Fishing grounds

Mussel ship in action
Mussel ship
Fishing describes the  collective activity by which fish, mollusks, mammals, algae and weeds are drawn from the water, generally with the intention of their direct consumption as food. Some people fish to eat or sell the fish, while others fish just for fun. The fishing industry provides 10 million fishing jobs worldwide. Besides the fishers, millions of others have a job in the industry, since the fish that have been caught must be processed, transported, and sold. The fishing industry can be divided into sea fishing and freshwater fishing.

Sea fishing- In the Netherlands, sea-fishing has played a prominent role in the economy — especially in the 16th and 17th centuries when herring was an important export product. Large sea fishing focuses on herring and mackerel. To catch these fish, which do not live close to the sea bed, pelagic fishing methods are used. A large, four-sided floating net, which can be opened both vertically and horizontally, can be set at a depth where the fish commonly congregate. Pelagic fishing is employed throughout the year by Dutch trawlers, after which the fish is processed and frozen. Small sea fishing on the other hand makes use of cutters rather than trawlers, catching flatfish instead of herring and mackerel. Coastal fishing concentrates not only on fish, but also on shrimps. Mussel fishery is concentrated in the areas where mussels are cultivated — for instance, in the Oosterschelde.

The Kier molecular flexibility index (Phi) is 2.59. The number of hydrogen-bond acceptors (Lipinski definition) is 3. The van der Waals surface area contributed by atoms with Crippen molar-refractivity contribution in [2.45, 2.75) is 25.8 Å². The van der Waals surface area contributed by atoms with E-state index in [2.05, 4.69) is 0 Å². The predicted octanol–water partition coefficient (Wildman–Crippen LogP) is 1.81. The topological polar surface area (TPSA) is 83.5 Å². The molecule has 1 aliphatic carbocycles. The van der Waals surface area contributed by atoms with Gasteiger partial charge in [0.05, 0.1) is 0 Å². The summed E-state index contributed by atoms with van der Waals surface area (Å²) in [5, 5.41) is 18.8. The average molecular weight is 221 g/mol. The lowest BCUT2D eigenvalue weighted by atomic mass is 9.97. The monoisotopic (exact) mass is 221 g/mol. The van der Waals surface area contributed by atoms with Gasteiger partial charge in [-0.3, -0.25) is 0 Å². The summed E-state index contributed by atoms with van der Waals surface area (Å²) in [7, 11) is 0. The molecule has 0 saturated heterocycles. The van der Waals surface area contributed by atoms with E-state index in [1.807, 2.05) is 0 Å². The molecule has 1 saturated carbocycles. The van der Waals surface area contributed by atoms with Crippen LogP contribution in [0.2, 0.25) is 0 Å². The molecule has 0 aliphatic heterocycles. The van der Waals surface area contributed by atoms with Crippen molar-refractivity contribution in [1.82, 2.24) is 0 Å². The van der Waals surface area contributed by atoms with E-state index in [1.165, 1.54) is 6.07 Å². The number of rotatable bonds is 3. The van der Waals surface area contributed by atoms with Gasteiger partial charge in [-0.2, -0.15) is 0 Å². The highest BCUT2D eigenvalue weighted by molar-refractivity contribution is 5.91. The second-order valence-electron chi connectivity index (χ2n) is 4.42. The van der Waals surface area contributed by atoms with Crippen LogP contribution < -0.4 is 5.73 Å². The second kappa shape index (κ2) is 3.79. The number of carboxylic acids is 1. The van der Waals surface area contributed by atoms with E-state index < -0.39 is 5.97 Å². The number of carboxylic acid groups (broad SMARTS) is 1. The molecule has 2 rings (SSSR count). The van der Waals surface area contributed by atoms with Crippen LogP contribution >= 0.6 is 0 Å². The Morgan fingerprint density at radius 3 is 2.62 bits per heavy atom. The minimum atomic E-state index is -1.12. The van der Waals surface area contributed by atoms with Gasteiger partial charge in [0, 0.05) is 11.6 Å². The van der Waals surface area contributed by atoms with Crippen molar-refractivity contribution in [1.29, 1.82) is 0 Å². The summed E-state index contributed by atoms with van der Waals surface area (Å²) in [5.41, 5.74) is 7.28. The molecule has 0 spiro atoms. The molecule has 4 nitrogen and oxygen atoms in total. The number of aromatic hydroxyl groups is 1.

Freshwater fishing- Most freshwater fishing in Holland occurs on the IJsselmeer (pronounced “EYE-sell-meer”), a large lake in the north of the Netherlands. The IJsselmeer used to be the Southern Sea, a shallow inlet of the North Sea, but became a lake and turned “fresh” after the Afsluitdijk was constructed. The IJsselmeer accounts for more than two thirds of the total area available for freshwater fishing (220,000 hectares). The most important freshwater fish are: pike, perch, bream, white bream, roach, rudd, ide and chub. Thanks to human intervention, rainbow trout live on a large scale in the Lake of Veere, the Grevelingen Lake, and Lake Den Briel. Salmon, sea trout and other migratory river fish have almost completely disappeared from the Rhine and Meuse rivers due to water pollution. Eels live on a large scale in the Dutch inland waters, especially in the IJsselmeer after it turned fresh.